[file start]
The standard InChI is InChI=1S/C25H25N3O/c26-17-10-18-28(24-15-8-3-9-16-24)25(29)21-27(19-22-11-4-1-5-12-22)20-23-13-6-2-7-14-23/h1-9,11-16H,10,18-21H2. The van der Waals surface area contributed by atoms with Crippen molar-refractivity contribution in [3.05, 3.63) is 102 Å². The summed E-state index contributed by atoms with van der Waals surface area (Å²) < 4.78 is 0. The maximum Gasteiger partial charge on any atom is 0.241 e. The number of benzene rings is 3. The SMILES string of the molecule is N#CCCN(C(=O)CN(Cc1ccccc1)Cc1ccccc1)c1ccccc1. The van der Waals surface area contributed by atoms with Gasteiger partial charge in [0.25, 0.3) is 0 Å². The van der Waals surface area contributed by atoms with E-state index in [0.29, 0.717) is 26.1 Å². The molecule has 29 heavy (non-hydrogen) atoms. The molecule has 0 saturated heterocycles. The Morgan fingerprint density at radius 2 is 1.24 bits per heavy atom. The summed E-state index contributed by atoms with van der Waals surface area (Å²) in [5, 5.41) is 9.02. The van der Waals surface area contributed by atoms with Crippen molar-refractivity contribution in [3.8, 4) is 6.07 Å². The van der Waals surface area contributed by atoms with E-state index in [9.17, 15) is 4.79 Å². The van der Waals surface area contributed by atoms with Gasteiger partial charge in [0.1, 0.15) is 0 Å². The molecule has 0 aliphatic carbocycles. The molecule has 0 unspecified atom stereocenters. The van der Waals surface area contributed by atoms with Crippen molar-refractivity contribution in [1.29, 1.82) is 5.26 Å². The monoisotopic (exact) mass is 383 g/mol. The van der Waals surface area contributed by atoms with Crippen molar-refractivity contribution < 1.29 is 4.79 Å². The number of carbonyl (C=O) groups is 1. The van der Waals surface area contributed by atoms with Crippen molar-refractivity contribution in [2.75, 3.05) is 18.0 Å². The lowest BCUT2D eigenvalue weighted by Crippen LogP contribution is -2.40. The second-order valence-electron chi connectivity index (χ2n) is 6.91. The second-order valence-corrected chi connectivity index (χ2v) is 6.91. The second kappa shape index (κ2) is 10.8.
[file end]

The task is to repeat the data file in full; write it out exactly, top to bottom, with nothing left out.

The standard InChI is InChI=1S/C25H25N3O/c26-17-10-18-28(24-15-8-3-9-16-24)25(29)21-27(19-22-11-4-1-5-12-22)20-23-13-6-2-7-14-23/h1-9,11-16H,10,18-21H2. The van der Waals surface area contributed by atoms with Crippen molar-refractivity contribution in [3.05, 3.63) is 102 Å². The summed E-state index contributed by atoms with van der Waals surface area (Å²) < 4.78 is 0. The maximum Gasteiger partial charge on any atom is 0.241 e. The number of benzene rings is 3. The SMILES string of the molecule is N#CCCN(C(=O)CN(Cc1ccccc1)Cc1ccccc1)c1ccccc1. The van der Waals surface area contributed by atoms with Gasteiger partial charge in [0.25, 0.3) is 0 Å². The van der Waals surface area contributed by atoms with E-state index in [0.29, 0.717) is 26.1 Å². The molecule has 29 heavy (non-hydrogen) atoms. The molecule has 0 saturated heterocycles. The Morgan fingerprint density at radius 2 is 1.24 bits per heavy atom. The summed E-state index contributed by atoms with van der Waals surface area (Å²) in [5, 5.41) is 9.02. The van der Waals surface area contributed by atoms with Crippen molar-refractivity contribution in [3.8, 4) is 6.07 Å². The van der Waals surface area contributed by atoms with E-state index in [9.17, 15) is 4.79 Å². The van der Waals surface area contributed by atoms with Gasteiger partial charge in [0.1, 0.15) is 0 Å². The molecule has 0 aliphatic carbocycles. The molecule has 0 unspecified atom stereocenters. The van der Waals surface area contributed by atoms with Crippen molar-refractivity contribution in [1.29, 1.82) is 5.26 Å². The monoisotopic (exact) mass is 383 g/mol. The van der Waals surface area contributed by atoms with Crippen molar-refractivity contribution < 1.29 is 4.79 Å². The number of carbonyl (C=O) groups is 1. The van der Waals surface area contributed by atoms with Crippen molar-refractivity contribution in [2.75, 3.05) is 18.0 Å². The lowest BCUT2D eigenvalue weighted by Crippen LogP contribution is -2.40. The second-order valence-electron chi connectivity index (χ2n) is 6.91. The second-order valence-corrected chi connectivity index (χ2v) is 6.91. The second kappa shape index (κ2) is 10.8.